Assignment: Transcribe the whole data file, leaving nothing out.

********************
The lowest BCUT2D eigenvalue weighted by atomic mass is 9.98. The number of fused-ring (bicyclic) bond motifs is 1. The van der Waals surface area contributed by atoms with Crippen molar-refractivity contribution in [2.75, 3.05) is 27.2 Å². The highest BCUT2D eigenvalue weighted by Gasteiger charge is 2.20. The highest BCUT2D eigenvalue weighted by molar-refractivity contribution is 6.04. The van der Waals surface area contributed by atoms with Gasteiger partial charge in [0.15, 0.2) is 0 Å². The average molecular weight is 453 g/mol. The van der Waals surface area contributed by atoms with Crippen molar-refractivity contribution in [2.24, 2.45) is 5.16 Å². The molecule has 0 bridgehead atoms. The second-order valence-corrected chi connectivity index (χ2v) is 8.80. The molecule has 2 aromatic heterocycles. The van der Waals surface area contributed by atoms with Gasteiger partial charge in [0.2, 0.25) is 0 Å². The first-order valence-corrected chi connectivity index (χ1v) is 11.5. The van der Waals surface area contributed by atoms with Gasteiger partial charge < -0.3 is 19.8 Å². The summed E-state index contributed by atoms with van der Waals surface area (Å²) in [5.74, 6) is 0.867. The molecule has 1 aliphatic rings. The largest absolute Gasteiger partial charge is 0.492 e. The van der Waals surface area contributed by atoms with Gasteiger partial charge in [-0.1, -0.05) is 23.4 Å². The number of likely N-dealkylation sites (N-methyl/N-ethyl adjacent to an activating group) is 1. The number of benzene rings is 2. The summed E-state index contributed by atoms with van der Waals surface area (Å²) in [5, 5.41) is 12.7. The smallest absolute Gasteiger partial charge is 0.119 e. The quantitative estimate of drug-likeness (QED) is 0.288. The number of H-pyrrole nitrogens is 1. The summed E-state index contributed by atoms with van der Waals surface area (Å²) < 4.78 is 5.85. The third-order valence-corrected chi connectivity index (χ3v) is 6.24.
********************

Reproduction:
The lowest BCUT2D eigenvalue weighted by atomic mass is 9.98. The number of fused-ring (bicyclic) bond motifs is 1. The van der Waals surface area contributed by atoms with Crippen molar-refractivity contribution in [2.75, 3.05) is 27.2 Å². The highest BCUT2D eigenvalue weighted by Gasteiger charge is 2.20. The highest BCUT2D eigenvalue weighted by molar-refractivity contribution is 6.04. The van der Waals surface area contributed by atoms with Gasteiger partial charge in [0.15, 0.2) is 0 Å². The average molecular weight is 453 g/mol. The van der Waals surface area contributed by atoms with Crippen molar-refractivity contribution in [2.24, 2.45) is 5.16 Å². The molecule has 0 bridgehead atoms. The second-order valence-corrected chi connectivity index (χ2v) is 8.80. The molecule has 2 aromatic heterocycles. The van der Waals surface area contributed by atoms with Gasteiger partial charge in [0.2, 0.25) is 0 Å². The first-order valence-corrected chi connectivity index (χ1v) is 11.5. The van der Waals surface area contributed by atoms with Gasteiger partial charge < -0.3 is 19.8 Å². The summed E-state index contributed by atoms with van der Waals surface area (Å²) in [5.74, 6) is 0.867. The molecule has 1 aliphatic rings. The largest absolute Gasteiger partial charge is 0.492 e. The van der Waals surface area contributed by atoms with Gasteiger partial charge in [-0.1, -0.05) is 23.4 Å². The number of likely N-dealkylation sites (N-methyl/N-ethyl adjacent to an activating group) is 1. The number of benzene rings is 2. The summed E-state index contributed by atoms with van der Waals surface area (Å²) in [5, 5.41) is 12.7. The smallest absolute Gasteiger partial charge is 0.119 e. The quantitative estimate of drug-likeness (QED) is 0.288. The number of H-pyrrole nitrogens is 1. The summed E-state index contributed by atoms with van der Waals surface area (Å²) < 4.78 is 5.85. The third-order valence-corrected chi connectivity index (χ3v) is 6.24.